Missing voices in debate over Linn-Mar transgender policies


HR King
May 29, 2001
Clair Ammons
Jun. 5, 2022 7:00 am

As a trans student at Linn-Mar, I have noticed a few disturbing yet common trends in the discussion around the new board policy about trans students. First is the fact that while in the conversation is clearly about us, it isn't necessarily with us, and certainly isn't for our civil rights or our safety.

The strongest evidence for this is Gov. Kim Reynolds’ private, unannounced meeting in Marion. The meeting may have officially been about school choice, and while it's impossible to know for sure what was said during that meeting, l think we all know that it was really about trans kids and the board policy. And if it was, why were none of us invited? Also, if the meeting included one member of the board, why was it specifically one of the two who voted against the policy and not the whole school board. The answer is because it's not a conversation that's meant to include us.

While some parents have complained they're being cut out, they aren't. They had just as much chance as anyone to speak to the school board, and at least some of them got the chance to speak to our governor. Trans kids and our allies did not get to share their views and concerns with Gov. Reynolds.


Another thing I noticed is how the conversation is framed. No one who opposes the policy wants to frame it as about trans people. An announcement of a protest against the policy on May 6 said "This is NOT a protest against transgender students." But a protest against a policy that supports the rights of trans students is a protest against trans students.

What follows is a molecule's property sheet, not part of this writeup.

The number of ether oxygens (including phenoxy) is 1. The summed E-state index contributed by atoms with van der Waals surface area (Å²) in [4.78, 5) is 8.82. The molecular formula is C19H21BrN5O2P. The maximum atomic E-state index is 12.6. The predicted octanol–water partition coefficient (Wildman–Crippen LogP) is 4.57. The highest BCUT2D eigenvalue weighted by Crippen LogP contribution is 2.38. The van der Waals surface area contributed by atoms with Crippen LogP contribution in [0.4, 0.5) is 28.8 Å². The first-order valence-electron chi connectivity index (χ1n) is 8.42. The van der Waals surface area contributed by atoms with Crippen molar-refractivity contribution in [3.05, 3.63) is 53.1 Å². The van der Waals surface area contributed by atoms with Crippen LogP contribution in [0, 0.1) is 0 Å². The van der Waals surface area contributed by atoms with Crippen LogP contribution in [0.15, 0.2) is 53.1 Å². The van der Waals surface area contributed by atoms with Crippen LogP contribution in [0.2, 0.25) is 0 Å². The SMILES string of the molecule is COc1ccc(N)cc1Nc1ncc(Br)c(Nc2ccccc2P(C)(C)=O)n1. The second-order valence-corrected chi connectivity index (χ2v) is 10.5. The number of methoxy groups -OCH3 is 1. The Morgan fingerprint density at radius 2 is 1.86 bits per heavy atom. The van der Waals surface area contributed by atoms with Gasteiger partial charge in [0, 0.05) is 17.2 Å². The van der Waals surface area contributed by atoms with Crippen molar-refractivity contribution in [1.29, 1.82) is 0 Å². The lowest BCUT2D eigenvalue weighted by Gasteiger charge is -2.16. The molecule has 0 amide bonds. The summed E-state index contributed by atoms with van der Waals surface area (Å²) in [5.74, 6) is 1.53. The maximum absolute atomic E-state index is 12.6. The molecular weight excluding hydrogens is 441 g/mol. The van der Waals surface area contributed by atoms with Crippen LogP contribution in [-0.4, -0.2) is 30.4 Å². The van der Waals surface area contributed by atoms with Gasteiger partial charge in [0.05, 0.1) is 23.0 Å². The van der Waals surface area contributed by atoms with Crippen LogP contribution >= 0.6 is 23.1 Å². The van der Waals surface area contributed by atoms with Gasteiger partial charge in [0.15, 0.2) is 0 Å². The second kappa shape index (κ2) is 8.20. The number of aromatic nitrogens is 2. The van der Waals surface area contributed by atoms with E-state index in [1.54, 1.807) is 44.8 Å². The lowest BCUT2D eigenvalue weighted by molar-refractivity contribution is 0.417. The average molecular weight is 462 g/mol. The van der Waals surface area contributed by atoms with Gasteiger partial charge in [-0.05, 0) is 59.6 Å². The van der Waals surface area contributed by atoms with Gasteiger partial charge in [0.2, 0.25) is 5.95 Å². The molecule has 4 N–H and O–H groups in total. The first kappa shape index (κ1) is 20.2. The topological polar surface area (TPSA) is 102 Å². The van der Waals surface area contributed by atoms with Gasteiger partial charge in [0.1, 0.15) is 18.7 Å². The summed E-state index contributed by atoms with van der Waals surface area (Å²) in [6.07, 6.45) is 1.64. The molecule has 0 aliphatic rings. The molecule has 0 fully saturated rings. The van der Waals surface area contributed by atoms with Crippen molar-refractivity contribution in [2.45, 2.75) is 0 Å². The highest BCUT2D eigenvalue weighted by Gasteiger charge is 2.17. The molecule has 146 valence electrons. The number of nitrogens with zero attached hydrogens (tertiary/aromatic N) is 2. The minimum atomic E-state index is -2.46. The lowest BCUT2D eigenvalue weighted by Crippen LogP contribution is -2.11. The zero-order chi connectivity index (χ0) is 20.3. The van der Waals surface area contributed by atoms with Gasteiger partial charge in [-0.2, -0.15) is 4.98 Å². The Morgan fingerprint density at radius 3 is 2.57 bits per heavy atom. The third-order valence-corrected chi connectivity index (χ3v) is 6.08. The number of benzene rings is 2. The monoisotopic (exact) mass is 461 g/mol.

This protest and other complaints seem to center on three main points.

First is parental rights. But what parental rights? Parents still have a right to look at any documents in their child's educational records. If a student chooses to create a gender support plan with their counselor, it will be shared with parents if the student gives their consent. Conversations between a student and teacher or counselor pertaining to a student’s gender identity or if they are questioning their identity, are shared in confidence, just like any other conversations, and will not be discussed with parents without student permission. This is for the protection of students who do not have supportive parents. This is not to keep secrets from parents or to take away their rights. The school district has no responsibility nor any right to “out” kids to their parents. And if you believe they do, you are part of the reason this policy is important.

For parents who are concerned that your child may hide their identity from you, teach them they will always be respected, loved, and supported no matter who they are, even if they are trans. If they feel that level of comfort and support from you, then they will talk to you when they are ready. If you make them fear you, feel unsafe, or try to force something out of them when they are not ready to share, then when your child doesn't talk to you, it will be the consequences of your own actions. If your beliefs go against who your child is and who they identify as, then I applaud Linn-Mar for having a plan in place for these students to be supported, at least at school.